Electric steering affords the opportunity for more electronic features.
- Garmin, for example, offers “gesture steering,” a hand-held remote that allows you to steer the motor simply by pointing the remote in the direction you want to go.
- The motor can be equipped with built-in GPS and can act as a virtual anchor, holding the boat in a selected position against wind and current.
- Some models can be mated with a chart plotter and programmed like an autopilot to follow waypoints on the plotter, navigating along a shoreline or underwater structure.
- When equipped with a sonar transducer the trolling motor can be connected, often wirelessly, to a fish locator/chart plotter.
All these bells and whistles add cost, and the most feature-laden new trolling motors now top $3,000, batteries not included. These features mostly benefit the most-serious anglers. The primary consideration when shopping for a trolling motor is making sure you buy enough thrust to control your boat in any likely situation.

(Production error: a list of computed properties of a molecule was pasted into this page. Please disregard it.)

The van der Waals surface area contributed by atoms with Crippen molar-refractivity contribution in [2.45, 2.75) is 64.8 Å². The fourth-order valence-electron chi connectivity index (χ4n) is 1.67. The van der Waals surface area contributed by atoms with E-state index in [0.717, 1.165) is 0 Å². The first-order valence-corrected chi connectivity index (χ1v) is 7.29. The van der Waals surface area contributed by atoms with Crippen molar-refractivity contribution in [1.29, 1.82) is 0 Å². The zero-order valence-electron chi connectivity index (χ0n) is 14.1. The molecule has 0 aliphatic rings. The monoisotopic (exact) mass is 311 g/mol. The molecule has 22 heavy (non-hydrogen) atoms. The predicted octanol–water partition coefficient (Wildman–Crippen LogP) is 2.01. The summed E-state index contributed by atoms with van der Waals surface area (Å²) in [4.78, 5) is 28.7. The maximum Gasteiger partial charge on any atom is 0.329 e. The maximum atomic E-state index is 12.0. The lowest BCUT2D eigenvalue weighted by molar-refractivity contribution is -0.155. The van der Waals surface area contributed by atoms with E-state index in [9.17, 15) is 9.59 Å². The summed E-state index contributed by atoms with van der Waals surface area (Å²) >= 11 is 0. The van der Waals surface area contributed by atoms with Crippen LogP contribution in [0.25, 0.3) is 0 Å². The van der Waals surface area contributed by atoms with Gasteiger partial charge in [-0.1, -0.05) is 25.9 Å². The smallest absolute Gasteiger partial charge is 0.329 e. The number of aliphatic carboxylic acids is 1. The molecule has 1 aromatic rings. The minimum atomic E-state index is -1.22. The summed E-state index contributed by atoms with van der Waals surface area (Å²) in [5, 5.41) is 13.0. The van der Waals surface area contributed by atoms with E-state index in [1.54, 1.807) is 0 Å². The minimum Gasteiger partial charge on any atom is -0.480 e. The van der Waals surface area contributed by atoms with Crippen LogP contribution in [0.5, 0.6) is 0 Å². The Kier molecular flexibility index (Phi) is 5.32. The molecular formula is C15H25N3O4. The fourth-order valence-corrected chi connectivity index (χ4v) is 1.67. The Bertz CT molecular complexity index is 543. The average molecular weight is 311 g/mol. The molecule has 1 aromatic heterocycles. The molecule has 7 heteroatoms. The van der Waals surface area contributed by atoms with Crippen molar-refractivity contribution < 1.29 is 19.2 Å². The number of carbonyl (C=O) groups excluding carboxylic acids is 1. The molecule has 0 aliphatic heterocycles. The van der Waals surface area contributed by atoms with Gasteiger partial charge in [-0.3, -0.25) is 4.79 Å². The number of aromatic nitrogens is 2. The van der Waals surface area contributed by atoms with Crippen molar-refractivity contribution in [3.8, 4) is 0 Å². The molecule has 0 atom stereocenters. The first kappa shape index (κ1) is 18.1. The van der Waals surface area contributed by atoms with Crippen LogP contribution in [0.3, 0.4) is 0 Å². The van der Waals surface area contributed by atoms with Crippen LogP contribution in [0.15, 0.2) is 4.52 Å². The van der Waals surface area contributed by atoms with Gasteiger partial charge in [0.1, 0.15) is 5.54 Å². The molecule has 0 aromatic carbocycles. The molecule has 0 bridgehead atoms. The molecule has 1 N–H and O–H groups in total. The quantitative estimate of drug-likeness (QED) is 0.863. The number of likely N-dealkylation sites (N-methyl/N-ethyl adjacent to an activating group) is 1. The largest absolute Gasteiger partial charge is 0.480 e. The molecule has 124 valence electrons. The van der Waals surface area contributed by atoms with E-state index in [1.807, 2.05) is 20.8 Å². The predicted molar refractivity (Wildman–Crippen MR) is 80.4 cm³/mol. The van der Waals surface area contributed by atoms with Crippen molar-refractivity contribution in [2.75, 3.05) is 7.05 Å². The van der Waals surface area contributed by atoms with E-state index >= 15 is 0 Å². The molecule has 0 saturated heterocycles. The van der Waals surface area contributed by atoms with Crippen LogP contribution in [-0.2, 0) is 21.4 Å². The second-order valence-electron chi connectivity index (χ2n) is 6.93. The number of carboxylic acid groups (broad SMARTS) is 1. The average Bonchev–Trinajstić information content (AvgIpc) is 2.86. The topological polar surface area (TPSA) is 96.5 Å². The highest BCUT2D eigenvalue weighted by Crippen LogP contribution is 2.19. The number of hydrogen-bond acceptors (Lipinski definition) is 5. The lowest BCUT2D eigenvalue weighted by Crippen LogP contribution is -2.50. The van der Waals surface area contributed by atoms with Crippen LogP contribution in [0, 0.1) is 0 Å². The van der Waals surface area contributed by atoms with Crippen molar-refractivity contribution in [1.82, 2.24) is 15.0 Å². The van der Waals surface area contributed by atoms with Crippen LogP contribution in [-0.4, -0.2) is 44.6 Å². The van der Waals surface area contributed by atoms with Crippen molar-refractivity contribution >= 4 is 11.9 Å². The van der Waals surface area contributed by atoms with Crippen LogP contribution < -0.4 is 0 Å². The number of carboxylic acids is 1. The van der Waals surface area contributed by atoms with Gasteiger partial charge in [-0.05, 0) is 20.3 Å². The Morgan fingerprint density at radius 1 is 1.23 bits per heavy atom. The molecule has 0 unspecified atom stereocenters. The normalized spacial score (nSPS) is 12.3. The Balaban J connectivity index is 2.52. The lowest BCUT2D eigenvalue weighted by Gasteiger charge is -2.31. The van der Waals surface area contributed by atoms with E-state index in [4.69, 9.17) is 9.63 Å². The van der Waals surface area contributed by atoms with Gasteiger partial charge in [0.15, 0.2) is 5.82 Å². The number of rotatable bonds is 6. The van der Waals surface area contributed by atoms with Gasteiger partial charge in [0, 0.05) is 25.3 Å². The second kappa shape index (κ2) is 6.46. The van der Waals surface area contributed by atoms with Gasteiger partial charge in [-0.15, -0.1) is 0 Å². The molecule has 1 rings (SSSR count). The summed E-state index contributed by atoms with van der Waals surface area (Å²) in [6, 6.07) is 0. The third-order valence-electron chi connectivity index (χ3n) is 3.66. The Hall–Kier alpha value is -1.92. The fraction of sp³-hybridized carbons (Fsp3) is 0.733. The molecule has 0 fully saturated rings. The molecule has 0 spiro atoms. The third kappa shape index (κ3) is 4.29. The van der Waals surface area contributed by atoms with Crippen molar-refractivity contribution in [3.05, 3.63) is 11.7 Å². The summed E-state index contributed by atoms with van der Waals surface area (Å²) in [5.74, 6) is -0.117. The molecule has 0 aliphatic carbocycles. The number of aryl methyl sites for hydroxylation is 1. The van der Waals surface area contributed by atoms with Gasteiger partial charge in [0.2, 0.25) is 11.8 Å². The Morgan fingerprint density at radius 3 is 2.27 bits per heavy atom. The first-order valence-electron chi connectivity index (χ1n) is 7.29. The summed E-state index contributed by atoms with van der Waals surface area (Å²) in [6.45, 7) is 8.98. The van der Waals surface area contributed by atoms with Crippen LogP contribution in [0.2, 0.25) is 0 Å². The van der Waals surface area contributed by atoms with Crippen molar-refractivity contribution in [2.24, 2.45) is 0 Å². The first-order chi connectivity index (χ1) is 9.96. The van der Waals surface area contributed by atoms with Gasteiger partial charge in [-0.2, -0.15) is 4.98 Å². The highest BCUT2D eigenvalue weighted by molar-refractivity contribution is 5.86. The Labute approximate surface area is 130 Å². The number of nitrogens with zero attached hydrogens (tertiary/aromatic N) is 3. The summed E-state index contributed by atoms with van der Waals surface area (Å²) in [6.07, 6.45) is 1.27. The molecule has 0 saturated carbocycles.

Charles Plueddeman is a self-employed writer and photographer based in Wisconsin. A staff editor and contributor to Boating Magazine since 1986, he is the author of its “Off My Dock” column. In the marine realm he specializes in engine technology and trailerable boats. His editorial work has appeared in many national publications, including Popular Mechanics, Men’s Journal, Playboy, Popular Science, Cycle World, and Harley-Davidson Enthuisast.